I could start this post with a list of excuses on why I have not posted…but they all come down to two very simple reasons: a major case of writer’s block which has been intencified by the heat.  While we live in a beach city, we don’t really get an ocean breeze around here.  What we get is heat, unbearable heat.  Just in case you are wondering, no we don’t have air conditioning…because we live in a beach city and people don’t have air conditioning in beach cities because you are “supposed” to get the ocean breeze…Summer months get pretty insane.  We try to escape the heat anyway we can, and for the past month or so The Dog and I have been taking weekly trips to the doggie beach to cool down.  As I type this, it is precisely 9:33pm and the temperature inside our house is a whopping 87°F, even with all windows and doors open. Thank God it is September which means one more month of hell and then we go back to normal temperatures until next July.

Enough of this hot weather. Let me introduce to you Borani Bedemjan.  I simply love this dip, not only it is really easy to make, but it is also very healthy.  I personally LOVE eggplants, or if you are fancy, aubergine. I love eggplants so much that I even own a cookbook solely dedicated to eggplants.  A few years ago, my dear friend Kumar and I where at a book fair and I found “The Eggplant Cookbook.” Now, how excited was I about this little found treasure? VERY excited!

Interestingly, Kashkeh Bademjan, the other eggpland dip that I posted a few months ago,  happens to be one of the most viewed posts on this blog.  I wonder if this one is going to be just as popular with you readers.  I thought this would be a perfect time to post this in light of the Labor Day Weekend, in case any of you want to make this dip for a gathering!

Just out of curiosity, did you know that eggplant is actually a fruit? I found out this enlightening information courtesy of Bobby Flay. Amazing what you learn from the internet. 🙂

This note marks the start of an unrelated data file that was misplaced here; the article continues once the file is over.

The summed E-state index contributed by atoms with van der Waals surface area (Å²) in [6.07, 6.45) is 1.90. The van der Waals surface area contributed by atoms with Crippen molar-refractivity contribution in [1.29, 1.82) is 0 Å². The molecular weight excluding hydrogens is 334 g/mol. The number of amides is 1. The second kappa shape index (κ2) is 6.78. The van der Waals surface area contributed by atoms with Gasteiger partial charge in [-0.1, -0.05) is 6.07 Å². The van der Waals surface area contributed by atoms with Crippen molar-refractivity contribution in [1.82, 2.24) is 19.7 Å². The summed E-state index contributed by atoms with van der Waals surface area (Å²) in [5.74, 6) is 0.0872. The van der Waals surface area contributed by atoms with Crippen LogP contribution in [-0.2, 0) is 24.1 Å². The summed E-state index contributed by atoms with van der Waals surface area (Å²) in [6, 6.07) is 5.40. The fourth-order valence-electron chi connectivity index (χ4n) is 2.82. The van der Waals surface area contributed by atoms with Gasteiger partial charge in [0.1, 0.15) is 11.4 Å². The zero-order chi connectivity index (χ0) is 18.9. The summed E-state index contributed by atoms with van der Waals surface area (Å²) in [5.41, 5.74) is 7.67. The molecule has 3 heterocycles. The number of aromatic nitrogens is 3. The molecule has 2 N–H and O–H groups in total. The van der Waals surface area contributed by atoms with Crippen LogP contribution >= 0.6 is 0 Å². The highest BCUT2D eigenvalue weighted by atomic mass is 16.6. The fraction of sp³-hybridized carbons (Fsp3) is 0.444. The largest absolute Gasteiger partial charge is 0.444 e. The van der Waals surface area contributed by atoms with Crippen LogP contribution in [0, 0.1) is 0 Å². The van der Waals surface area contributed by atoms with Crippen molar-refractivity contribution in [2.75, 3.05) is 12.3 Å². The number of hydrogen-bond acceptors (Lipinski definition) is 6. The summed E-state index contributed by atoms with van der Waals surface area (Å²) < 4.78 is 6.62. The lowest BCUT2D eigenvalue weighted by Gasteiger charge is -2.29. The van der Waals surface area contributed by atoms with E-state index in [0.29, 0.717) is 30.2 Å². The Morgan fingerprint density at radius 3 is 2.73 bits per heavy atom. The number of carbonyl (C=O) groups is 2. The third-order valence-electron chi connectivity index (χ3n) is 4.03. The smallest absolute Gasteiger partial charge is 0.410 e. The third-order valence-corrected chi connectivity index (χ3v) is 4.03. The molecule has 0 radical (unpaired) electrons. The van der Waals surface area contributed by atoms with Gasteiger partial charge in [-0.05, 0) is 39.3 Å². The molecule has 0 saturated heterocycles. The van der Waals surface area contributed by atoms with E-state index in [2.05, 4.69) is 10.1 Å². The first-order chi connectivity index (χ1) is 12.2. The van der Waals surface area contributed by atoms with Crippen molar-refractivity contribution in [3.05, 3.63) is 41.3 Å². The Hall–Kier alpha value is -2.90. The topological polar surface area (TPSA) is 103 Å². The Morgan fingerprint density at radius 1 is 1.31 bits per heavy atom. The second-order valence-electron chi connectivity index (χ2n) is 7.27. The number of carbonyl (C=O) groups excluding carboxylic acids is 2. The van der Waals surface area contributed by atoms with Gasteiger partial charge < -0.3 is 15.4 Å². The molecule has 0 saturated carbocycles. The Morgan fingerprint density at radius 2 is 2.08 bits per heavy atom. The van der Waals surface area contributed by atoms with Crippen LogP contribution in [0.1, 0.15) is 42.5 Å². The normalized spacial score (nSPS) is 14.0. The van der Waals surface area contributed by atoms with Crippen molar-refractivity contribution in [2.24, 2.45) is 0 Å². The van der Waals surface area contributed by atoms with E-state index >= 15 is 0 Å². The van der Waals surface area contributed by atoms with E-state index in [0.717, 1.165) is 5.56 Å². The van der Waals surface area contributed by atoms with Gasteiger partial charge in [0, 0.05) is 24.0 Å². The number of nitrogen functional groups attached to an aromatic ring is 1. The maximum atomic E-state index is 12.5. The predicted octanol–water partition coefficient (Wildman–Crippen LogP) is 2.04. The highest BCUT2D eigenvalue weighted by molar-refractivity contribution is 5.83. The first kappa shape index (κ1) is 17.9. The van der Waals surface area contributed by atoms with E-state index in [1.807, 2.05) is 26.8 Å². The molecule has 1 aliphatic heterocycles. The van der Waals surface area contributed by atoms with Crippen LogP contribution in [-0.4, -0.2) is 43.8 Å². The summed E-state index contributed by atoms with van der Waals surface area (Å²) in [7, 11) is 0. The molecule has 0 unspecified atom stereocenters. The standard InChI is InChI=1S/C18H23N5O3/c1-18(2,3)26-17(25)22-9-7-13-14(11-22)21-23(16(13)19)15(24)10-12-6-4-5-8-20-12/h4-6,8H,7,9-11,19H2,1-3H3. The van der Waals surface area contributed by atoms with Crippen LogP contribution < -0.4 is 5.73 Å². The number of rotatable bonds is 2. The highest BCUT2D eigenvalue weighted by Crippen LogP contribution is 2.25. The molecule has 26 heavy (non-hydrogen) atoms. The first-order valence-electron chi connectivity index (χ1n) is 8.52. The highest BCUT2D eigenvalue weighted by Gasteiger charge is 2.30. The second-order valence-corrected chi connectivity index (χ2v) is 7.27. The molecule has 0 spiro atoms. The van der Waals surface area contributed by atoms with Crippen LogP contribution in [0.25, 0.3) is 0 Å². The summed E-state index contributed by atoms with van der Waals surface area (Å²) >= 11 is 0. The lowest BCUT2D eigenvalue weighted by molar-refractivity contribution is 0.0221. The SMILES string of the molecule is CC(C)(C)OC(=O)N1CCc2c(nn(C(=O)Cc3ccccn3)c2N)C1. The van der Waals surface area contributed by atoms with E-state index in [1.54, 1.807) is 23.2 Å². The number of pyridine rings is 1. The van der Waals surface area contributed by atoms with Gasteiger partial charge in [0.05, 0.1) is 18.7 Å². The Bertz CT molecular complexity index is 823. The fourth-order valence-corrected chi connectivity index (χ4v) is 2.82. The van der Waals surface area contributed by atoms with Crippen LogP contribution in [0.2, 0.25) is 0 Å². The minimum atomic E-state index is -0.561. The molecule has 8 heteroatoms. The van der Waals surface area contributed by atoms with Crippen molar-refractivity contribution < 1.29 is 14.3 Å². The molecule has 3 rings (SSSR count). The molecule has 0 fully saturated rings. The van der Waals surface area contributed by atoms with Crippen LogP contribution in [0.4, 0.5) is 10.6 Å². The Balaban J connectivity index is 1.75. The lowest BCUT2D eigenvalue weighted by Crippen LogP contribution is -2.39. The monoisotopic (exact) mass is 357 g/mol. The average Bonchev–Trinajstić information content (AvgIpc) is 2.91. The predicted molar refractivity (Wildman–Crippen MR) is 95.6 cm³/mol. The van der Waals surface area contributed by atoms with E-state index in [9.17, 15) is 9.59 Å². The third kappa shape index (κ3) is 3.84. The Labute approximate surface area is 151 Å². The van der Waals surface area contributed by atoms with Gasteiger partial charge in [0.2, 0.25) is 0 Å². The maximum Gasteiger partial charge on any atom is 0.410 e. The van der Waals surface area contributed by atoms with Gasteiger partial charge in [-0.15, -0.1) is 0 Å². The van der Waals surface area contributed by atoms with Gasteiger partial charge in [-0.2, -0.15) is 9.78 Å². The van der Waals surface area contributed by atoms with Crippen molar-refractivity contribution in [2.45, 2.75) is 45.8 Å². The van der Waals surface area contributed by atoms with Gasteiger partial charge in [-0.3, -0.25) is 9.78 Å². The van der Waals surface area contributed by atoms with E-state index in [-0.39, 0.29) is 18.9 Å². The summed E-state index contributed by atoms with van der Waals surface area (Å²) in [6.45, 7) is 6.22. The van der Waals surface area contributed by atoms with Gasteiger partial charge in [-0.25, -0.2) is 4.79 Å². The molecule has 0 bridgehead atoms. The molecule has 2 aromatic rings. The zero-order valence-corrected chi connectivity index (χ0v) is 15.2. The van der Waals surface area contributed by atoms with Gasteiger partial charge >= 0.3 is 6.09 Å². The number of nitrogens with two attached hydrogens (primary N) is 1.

2 eggplants

1 medium red onion, sliced

3 cloves of garlic, sliced

1 cup of yogurt (preferably Persian yogurt)

1/2 tsp + 1/4 tsp dried mint


salt & pepper


Wash and dry eggplants. Place them on the grill.  I should make you aware of a little learning lesson. I did a bit of research because I did not know if I should have made small holes in the eggplant or not.  Some recipes say yes, others say no, and more recipes don’t even say anything about it.  So I did what I know best: experiment. I decided to leave one eggplant alone while I made some holes in the other with a fork.  It turns out that the eggplants should be left untouched.


While the eggplants are on the grill just stay close and keep an eye on them.  Here is the apple of my eye hanging out with me. We patiently waited together….


About every five minutes turn the eggplants so that all sides cook evenly.


You will notice that the eggplant in the foreground is nice and wrinkled and it is soft to touch.  This means that it is ready.  The cooking process should take about 20 minutes.  The other eggplant in the background with the fork marks, on the other hand, took twice as long and it wasn’t even cooked as well as the other.  Scientifically, it totally makes sense.


Place the eggplants in a brown bags and close it so that it will steam.  This will make the peeling process much much easier.


You may want to place the bag with the eggplants in it on a plate.  I almost lost mine as the bottom of the bag broke because of juices.  Fortunately, I caught the eggplants before they hit the pavement.  As you can see, I managed to make a mess, what a shocker!!!


Once you are done with grilling, sauté the onion and garlic until golden.


Peel the eggplants and remove excess seeds.


Place eggplant flesh in a mixing bowl, add 3/4 of the golden onion/ garlic mixture,  1/4 tsp of dry mint, and season with salt and pepper.


Mix well together.


Using a hand blender, blend until smooth.


Add yogurt and mix well. Taste and adjust seasoning if needed. Cover and place in the fridge for at least a couple of hours. Continue sautéing the 1/4 onion left over with 1/2 tsp of mint until their color deepens.


When ready to serve, place the dip in a bowl and top with the 1/4 onion mixture.  Serve with Pita Chips, pita slices, or lavash bread.  If you are going to make this dip the same day that you will eat it, I suggest not putting the onion mixture in the fridge. I find that it tastes better when it is at room temperature instead of cold.  Additionally, because of the amount of spent sauteing, it will turn slightly crispy. If refrigerated it will lose its crispiness. But that is just my personal preference.